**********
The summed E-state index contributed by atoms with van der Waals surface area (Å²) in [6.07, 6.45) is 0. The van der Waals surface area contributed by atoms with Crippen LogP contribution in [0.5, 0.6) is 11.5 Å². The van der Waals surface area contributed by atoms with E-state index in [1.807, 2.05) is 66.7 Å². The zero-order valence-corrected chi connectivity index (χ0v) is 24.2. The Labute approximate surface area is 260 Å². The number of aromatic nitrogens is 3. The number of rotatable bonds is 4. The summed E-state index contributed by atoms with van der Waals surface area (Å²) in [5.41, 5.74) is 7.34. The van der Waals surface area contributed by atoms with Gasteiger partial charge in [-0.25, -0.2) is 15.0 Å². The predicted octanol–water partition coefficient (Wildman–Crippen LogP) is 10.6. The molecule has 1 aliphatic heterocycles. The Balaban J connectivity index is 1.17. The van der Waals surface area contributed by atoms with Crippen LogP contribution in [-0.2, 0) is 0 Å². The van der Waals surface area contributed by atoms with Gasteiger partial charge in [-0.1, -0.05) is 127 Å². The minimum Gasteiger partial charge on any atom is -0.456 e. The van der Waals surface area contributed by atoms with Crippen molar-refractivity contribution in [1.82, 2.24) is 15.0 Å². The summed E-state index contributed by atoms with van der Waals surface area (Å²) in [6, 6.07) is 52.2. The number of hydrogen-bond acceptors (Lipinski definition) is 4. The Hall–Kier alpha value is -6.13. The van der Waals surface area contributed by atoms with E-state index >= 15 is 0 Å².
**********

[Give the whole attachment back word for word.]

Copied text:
The summed E-state index contributed by atoms with van der Waals surface area (Å²) in [6.07, 6.45) is 0. The van der Waals surface area contributed by atoms with Crippen LogP contribution in [0.5, 0.6) is 11.5 Å². The van der Waals surface area contributed by atoms with E-state index in [1.807, 2.05) is 66.7 Å². The zero-order valence-corrected chi connectivity index (χ0v) is 24.2. The Labute approximate surface area is 260 Å². The number of aromatic nitrogens is 3. The number of rotatable bonds is 4. The summed E-state index contributed by atoms with van der Waals surface area (Å²) in [5.41, 5.74) is 7.34. The van der Waals surface area contributed by atoms with Gasteiger partial charge in [-0.25, -0.2) is 15.0 Å². The predicted octanol–water partition coefficient (Wildman–Crippen LogP) is 10.6. The molecule has 1 aliphatic heterocycles. The Balaban J connectivity index is 1.17. The van der Waals surface area contributed by atoms with Crippen LogP contribution in [-0.2, 0) is 0 Å². The van der Waals surface area contributed by atoms with Gasteiger partial charge in [-0.1, -0.05) is 127 Å². The minimum Gasteiger partial charge on any atom is -0.456 e. The van der Waals surface area contributed by atoms with Crippen molar-refractivity contribution in [1.82, 2.24) is 15.0 Å². The summed E-state index contributed by atoms with van der Waals surface area (Å²) in [6, 6.07) is 52.2. The number of hydrogen-bond acceptors (Lipinski definition) is 4. The Hall–Kier alpha value is -6.13. The van der Waals surface area contributed by atoms with E-state index >= 15 is 0 Å².